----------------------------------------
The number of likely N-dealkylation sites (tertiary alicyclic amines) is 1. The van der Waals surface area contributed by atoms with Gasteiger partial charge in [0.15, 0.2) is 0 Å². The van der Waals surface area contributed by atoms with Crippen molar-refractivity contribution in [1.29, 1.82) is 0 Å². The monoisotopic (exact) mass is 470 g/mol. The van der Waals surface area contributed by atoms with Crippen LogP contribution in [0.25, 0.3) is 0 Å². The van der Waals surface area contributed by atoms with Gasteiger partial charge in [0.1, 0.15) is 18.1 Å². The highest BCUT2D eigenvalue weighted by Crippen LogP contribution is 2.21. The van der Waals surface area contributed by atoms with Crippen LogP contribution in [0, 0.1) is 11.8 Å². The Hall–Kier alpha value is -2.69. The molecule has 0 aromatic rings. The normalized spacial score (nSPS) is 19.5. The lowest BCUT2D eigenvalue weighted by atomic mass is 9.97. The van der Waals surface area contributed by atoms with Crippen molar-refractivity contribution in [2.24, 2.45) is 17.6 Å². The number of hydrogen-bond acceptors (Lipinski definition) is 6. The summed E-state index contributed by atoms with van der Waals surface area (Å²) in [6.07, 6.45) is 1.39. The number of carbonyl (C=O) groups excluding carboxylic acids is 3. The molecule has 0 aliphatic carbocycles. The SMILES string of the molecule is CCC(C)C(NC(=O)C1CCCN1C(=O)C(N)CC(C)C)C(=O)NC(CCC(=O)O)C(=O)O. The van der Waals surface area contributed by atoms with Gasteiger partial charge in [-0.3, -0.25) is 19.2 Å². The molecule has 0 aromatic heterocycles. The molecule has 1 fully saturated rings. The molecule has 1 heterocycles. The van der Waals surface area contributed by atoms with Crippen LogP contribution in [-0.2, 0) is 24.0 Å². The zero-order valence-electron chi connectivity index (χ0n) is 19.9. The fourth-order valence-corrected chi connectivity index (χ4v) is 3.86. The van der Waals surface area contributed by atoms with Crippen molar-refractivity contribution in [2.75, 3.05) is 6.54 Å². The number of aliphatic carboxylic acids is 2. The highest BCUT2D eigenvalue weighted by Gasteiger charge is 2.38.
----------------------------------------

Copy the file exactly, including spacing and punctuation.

The number of likely N-dealkylation sites (tertiary alicyclic amines) is 1. The van der Waals surface area contributed by atoms with Gasteiger partial charge in [0.15, 0.2) is 0 Å². The van der Waals surface area contributed by atoms with Crippen molar-refractivity contribution in [1.29, 1.82) is 0 Å². The monoisotopic (exact) mass is 470 g/mol. The van der Waals surface area contributed by atoms with Crippen LogP contribution in [0.25, 0.3) is 0 Å². The van der Waals surface area contributed by atoms with Gasteiger partial charge in [0.1, 0.15) is 18.1 Å². The highest BCUT2D eigenvalue weighted by Crippen LogP contribution is 2.21. The van der Waals surface area contributed by atoms with Crippen LogP contribution in [0, 0.1) is 11.8 Å². The Hall–Kier alpha value is -2.69. The molecule has 0 aromatic rings. The normalized spacial score (nSPS) is 19.5. The lowest BCUT2D eigenvalue weighted by atomic mass is 9.97. The van der Waals surface area contributed by atoms with Crippen molar-refractivity contribution in [2.24, 2.45) is 17.6 Å². The number of hydrogen-bond acceptors (Lipinski definition) is 6. The summed E-state index contributed by atoms with van der Waals surface area (Å²) in [6.07, 6.45) is 1.39. The number of carbonyl (C=O) groups excluding carboxylic acids is 3. The molecule has 0 aliphatic carbocycles. The SMILES string of the molecule is CCC(C)C(NC(=O)C1CCCN1C(=O)C(N)CC(C)C)C(=O)NC(CCC(=O)O)C(=O)O. The van der Waals surface area contributed by atoms with Gasteiger partial charge in [-0.3, -0.25) is 19.2 Å². The molecule has 0 aromatic heterocycles. The molecule has 1 fully saturated rings. The molecule has 1 heterocycles. The van der Waals surface area contributed by atoms with Crippen LogP contribution in [-0.2, 0) is 24.0 Å². The zero-order valence-electron chi connectivity index (χ0n) is 19.9. The fourth-order valence-corrected chi connectivity index (χ4v) is 3.86. The van der Waals surface area contributed by atoms with Crippen molar-refractivity contribution in [2.75, 3.05) is 6.54 Å². The number of aliphatic carboxylic acids is 2. The highest BCUT2D eigenvalue weighted by Gasteiger charge is 2.38.